How to Add Expires Headers in WordPress

How to Add Expires Headers in WordPress

How to Add Expires Headers in WordPress

What are the expires headers in WordPress? Why are they important?

To understand expires headers, you first need to know a little about browser cache.

Each website has static files that make up the web page, such as HTML, JavaScript, and CSS.

These files do not change frequently, which means if you requested the page yesterday, and request it again today, the same files will be downloaded each time.

What if when you requested it yesterday, you stored those files on your browser. Then when you make today’s requests, those files will be quickly loaded from your browser and not from the web server, thus reducing resource usage and increasing the speed with which pages are displayed.

That would be much faster, and that is what caching does.

However, browser cache can’t hold a website’s files (images, CSS, Javascript etc.) forever – it needs to be told when to discard old ones and fetch fresh copies.

And this is where expires header comes into play. They are rules set in the header section of a website that tells the browser the specific date to discard cached files and fetch fresh copies.

In this article:

How Browser Caching Affects the Load Speed of a Website

To get things started, let’s head over to GTMetrix – an online website performance test tool – and run an analysis of your website.

You might see something that looks like this:

Website Performance tool - Add Expires Headers WordPress

From the screenshot above, you could see GTMetrix suggesting that we leverage browser caching.

So, how does browser caching work?

When a web user hits the homepage of your website for the first time, his/her browser will make an HTTP request to your web server. The request will instruct the server to download the needed images, Javascripts and CSS files, plus other file types needed to render the requested web page.

Since it’s the first visit, all resources will be downloaded and cached by the browser. As you might expect, the entire request/download process will take a significant amount of time.

However, upon subsequent visits, the process will change. Before making a download request to the web server, the browser will first check if the requested web page files have been cached. If they are cached, the browser will serve the files from its cache instead of the webserver.

Doing so will help speed up your WordPress website as zero time will be spent downloading these files from the server. In addition to that, the load on your server is greatly reduced, hence there’s more efficiency.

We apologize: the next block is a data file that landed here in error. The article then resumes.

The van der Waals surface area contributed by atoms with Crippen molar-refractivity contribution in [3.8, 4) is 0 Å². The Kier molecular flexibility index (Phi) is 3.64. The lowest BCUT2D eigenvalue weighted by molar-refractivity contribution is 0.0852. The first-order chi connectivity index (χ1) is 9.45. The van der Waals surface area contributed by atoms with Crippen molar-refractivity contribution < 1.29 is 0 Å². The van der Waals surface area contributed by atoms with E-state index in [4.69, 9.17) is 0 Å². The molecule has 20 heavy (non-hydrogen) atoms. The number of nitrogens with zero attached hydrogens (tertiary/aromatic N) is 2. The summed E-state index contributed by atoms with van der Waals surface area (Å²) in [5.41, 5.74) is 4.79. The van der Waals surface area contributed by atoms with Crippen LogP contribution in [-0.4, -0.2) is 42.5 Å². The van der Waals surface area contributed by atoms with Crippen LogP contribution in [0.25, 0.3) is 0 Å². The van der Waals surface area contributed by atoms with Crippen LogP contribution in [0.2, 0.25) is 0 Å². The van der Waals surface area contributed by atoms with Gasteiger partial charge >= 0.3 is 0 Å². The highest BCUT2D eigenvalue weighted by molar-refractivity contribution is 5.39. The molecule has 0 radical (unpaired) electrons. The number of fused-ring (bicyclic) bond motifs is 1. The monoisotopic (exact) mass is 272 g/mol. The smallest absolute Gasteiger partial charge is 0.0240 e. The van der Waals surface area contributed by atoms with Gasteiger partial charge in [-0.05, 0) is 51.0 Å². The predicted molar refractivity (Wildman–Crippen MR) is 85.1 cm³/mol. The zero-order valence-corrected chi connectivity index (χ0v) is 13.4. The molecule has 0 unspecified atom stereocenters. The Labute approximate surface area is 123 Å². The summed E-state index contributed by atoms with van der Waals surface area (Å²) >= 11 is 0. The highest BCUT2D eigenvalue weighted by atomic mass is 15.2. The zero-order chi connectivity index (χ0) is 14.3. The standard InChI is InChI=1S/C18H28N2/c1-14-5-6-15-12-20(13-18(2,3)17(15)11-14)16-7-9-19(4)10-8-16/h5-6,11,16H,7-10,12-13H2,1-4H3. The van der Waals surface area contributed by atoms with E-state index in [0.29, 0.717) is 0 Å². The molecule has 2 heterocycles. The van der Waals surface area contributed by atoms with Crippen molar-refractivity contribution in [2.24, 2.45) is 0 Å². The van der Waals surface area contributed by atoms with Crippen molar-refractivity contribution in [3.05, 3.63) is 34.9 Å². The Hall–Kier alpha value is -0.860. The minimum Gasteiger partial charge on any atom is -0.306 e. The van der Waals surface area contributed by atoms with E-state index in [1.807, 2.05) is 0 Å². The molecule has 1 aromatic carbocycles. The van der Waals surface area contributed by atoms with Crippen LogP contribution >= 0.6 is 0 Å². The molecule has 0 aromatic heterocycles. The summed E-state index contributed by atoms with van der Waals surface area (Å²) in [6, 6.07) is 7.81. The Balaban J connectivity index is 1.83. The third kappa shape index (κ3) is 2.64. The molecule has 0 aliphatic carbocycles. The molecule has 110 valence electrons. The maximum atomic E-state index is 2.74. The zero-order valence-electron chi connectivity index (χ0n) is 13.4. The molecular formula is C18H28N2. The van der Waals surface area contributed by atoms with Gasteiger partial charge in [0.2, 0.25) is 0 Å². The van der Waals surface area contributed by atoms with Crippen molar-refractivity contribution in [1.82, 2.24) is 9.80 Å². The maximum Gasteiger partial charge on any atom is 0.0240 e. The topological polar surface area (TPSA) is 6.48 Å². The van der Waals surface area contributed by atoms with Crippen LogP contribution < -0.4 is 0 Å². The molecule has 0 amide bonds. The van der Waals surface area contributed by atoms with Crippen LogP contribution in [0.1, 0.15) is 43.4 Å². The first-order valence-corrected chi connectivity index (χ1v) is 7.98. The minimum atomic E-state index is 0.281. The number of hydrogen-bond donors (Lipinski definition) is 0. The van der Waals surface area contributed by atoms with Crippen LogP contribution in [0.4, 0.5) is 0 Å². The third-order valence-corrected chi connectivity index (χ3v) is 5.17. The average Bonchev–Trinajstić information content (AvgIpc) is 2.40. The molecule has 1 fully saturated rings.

Methods by Which Cached Files are Deleted

For a file to be deleted from a browser’s storage, an expiry date needs to be set on it. To achieve this, rules need to be added to the header telling the browser the exact time to discard old files and fetch new ones.

These rules are known as Expires Header. Oftentimes, they are added manually to web servers via the htaccess file. It tells the browser the specific file to delete and the specific date to do so.

In place of Expires header, some webmasters prefer to set Etag Headers. Basically, they do nearly the same thing, but for this article, we will be focusing on Expires header.

There are a couple of ways to set expires headers, but we will be considering just two: manually and via a plugin.

How Long Should Cached Files Stay Before They Expire?

There are no set rules for that. The trick is, web assets that are requested more frequently should have a shorter expiration time. A good example is HTML files. Ideally, 1 hour will suffice.

Whereas assets that are requested less frequently should have a longer expiration time. CSS, Javascript, and your website logo are typical examples. These can be given an expiration time of 1 month.

For files that hardly ever change, such as images, the expiration time is usually set to 1 year.

How to Add Expires Headers in WordPress Manually

With that said, here’s how to set expires header on Apache and Nginx server

Apache Web Server

To add expires headers in WordPress on Apache servers, you will need to access your WordPress website htaccess file.

These files can either be accessed via the cPanel or an FTP program. For the sake of simplicity, we will stick with cPanel.

First, log into your cPanel account. After logging in, you will see a File Manager icon. Click on it.

Using cPanel to add expires header in WordPress

Upon click, navigate to the section labeled public_html and double-click on it.

file manager - Add Expires Headers WordPress

Here, you will find the .htaccess file. Right-click on this file and click Edit.

htaccess file - Add Expires Headers WordPress

Then copy and paste the following lines of codes into it.

<IfModule mod_expires.c>